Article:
The middle cross was probably meant for Barabbas, a murderer and political terrorist. But the murderer goes free and the Prince of Peace they slay. Crucified between two thieves, perhaps cohorts of Barabbas, the Innocent One among the guilty. The people passing by mock Him even as they unwittingly proclaim the truth about Him. In the darkness that covered the land that Good Friday, they tried to extinguish the Light of the world, but He is the Light no darkness can overcome. Jesus refuses to be drugged by drinking the cup of myrrh, but instead he drank deeply from the cup of God’s wrath. God the Father had declared at Jesus’ Transfiguration, “This is my Son.” But the next time we hear Him declared to be so is upon His death by a Roman centurion, “Surely this man was the Son of God (Mark 15:39)! Jesus then spends His Sabbath rest in the tomb.

Is it all a joke? No! This is reality!

And thanks be to God that it is! For everything that Jesus did, endured and accomplished that Holy Week was for us. Unbelievably! Remarkably! Astonishingly! Jesus does the unexpected! He suffers and dies for sinners like us. It is our shame at standing out as a Christian in an unchristian world that slapped Jesus in the face. It is our anger at our spouse, children or boss that balled up our fists to punch Jesus. It is our deliberate sins that spat on Jesus’ face. It is our inborn sin that nailed Him to the cross. It is our accidental sins that pierced His side. It is our double-minded nature that praises Jesus with Hosannas one moment and mocks Him and His teachings the next.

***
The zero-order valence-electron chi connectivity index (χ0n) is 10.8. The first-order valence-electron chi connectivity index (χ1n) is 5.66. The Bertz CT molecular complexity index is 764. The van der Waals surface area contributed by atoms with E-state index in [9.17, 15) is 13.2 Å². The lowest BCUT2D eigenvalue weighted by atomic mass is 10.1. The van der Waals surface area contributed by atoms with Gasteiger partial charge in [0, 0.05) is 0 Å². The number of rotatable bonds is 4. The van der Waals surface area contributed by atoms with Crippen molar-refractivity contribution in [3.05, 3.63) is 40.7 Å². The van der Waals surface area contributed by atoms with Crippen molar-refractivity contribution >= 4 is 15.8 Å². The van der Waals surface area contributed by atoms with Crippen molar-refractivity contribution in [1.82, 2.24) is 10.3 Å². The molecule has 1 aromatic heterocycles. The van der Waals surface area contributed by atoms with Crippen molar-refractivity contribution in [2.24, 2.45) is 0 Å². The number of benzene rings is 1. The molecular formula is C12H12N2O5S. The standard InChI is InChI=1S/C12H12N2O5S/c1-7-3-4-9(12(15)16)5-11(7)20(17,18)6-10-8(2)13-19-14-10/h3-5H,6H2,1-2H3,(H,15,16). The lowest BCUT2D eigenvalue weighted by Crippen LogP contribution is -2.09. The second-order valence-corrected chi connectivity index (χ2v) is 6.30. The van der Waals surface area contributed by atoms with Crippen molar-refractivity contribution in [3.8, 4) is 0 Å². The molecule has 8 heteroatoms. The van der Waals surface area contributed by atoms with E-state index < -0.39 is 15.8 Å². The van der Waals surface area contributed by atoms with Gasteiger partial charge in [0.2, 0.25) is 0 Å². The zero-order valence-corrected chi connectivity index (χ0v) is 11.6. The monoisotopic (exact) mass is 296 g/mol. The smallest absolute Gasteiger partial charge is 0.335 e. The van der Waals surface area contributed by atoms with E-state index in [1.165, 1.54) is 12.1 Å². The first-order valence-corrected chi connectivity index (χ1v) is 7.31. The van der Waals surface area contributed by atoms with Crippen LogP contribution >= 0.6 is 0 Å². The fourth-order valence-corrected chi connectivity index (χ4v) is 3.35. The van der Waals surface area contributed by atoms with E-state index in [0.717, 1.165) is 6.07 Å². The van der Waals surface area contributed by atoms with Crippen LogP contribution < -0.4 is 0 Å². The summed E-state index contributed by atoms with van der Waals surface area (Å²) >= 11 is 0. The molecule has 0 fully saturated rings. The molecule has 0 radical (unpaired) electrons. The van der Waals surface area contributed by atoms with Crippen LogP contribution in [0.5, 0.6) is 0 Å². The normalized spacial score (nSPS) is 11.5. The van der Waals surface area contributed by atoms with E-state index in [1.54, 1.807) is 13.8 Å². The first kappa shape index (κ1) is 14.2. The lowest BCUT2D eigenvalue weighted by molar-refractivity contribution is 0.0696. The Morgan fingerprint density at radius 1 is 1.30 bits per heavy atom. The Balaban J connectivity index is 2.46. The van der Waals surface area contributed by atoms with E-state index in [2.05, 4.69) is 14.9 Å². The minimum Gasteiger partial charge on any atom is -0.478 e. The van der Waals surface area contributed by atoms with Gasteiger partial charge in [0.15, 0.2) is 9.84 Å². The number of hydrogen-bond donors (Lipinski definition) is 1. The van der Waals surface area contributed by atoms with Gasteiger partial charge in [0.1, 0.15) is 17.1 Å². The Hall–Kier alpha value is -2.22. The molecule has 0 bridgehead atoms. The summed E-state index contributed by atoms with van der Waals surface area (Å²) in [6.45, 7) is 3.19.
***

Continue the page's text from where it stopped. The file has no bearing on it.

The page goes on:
It is our hell we deserved that He endured. God’s wrath that was ours that caused Jesus to be abandoned. Our hypocrisy that gives Jesus the kiss of death. Our denials that would not allow anyone to speak up in His defense. Our flesh that is so weak that it causes Him to pray so hard that blood vessels burst in His forehead.

In Barabbas, in the thieves, in the Jewish crowds, in the Roman soldiers, in Judas, Peter and Pilate we see ourselves. And more importantly, these people cause us to see Jesus. Unbelievably, Jesus takes our place. The Guiltless One takes our guilt. The Sinless One becomes sin for us. The Messiah dies for the masses. He humbles Himself and becomes obedient to death, even death on a cross.

Our WLS Middle School staff enjoy playing practical jokes on each other for their birthdays. Last year, Mr. Marowsky’s 8th grade classroom was decorated with over 8,000 sticky notes. Mr. Selle, the 7th grade teacher, enjoys his coffee. This year, each of his 7th graders gave him the ugliest coffee mug they could find at a thrift store. Ms. Rahn, our 6th grade teacher, is 5”2” and enjoys Peppermint Patties. For her birthday last year, Peppermint Patties were hanging from the ceiling … just out of her reach. For Mr. Patterson’s birthday and Mr. Zuberbier’s half-birthday, their offices were switched around.

There are a lot of great practical jokes in our world. But the greatest practical joke of all time, played on all of humanity, would have been Jesus entering Jerusalem as a king, dying on Friday and staying dead on Sunday. However, that’s not what happened at all. Instead, Jesus played the greatest April Fool’s joke on the devil and all his cronies. It took Him a week to accomplish all of it. He rode into Jerusalem as a King seated humbly on a donkey, gave us Himself in His Holy Supper on Maundy Thursday, died for the sins and salvation for all humanity on Good Friday, lay dead in the grave on Saturday and then rose victoriously from that grave on Easter Sunday! It’s not a joke. What happened during Holy Week is reality! Because it is a reality: “Rejoice greatly, O Daughter of Zion! Shout, Daughter of Jerusalem!” “Hosanna to the Son of David!” “Jesus Christ is Lord, to the glory of God the Father.” Amen.

May the words of my mouth and the meditation of our hearts be acceptable in your sight, O Lord, our Rock and our Redeemer. Amen.